The fantasy novel is eccentric and darkly comical, while the Christian-based writing is (and I am surprised, as the thought of “inspirational writing” makes me want to poke my fingers down my throat) um… inspiring, uplifting, without a trace of my usually sardonic tone. I kind of wrangled with that for a while, but I realise that they’re simply two parts of myself- not my “Christian” self vs my “dark side”. I’d feel untrue if I only did one and not the other. 

Question 3: Who has read your work? 
I have had many hapless victims, cornered in my home or at a coffee shop, forced to listen as I read my work to them. I do this as shamelessly as any grandma with gigantic albums full of grandkid photos- it’s the best way to proof read (and yes, they have to sit through that as well).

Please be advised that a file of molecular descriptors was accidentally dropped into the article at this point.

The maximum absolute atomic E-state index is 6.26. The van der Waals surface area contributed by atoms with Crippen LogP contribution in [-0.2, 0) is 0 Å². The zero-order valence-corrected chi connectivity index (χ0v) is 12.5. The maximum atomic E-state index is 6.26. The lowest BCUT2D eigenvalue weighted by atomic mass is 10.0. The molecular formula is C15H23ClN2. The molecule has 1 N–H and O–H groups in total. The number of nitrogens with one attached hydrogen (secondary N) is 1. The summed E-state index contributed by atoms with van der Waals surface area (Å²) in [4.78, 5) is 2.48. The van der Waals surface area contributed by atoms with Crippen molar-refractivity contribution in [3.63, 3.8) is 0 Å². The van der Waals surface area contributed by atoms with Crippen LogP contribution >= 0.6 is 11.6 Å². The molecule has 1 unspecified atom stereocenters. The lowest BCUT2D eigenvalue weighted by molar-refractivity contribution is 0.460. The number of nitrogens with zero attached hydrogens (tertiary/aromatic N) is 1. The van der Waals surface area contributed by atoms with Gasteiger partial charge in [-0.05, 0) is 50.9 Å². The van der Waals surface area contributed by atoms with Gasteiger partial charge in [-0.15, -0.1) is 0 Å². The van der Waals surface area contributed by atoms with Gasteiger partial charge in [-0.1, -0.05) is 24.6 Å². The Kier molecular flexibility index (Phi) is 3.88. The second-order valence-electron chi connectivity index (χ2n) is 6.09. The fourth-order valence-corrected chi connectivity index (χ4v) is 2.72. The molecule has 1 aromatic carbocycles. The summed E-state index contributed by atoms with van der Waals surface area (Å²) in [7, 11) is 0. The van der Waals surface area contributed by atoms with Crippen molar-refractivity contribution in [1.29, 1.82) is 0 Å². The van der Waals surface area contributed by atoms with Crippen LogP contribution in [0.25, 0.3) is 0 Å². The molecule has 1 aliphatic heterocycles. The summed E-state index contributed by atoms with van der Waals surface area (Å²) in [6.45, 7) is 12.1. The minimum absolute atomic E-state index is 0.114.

In a more formal context, I have had three stories published so far in Stories of Life: “When Andy Met God”, “Three Dummies in a Dinghy” and “Under the Frangipani Tree”. 

Available at Koorong

Who would you like to read it?
Anyone who would be encouraged or inspired by it, I suppose. I don’t try to write these. They’re responses to, sometimes, really painful or difficult situations or struggles, and the writing is the product of coming through them. 

Question 4: Tell us something about your process. What challenges do you face? What helps you the most?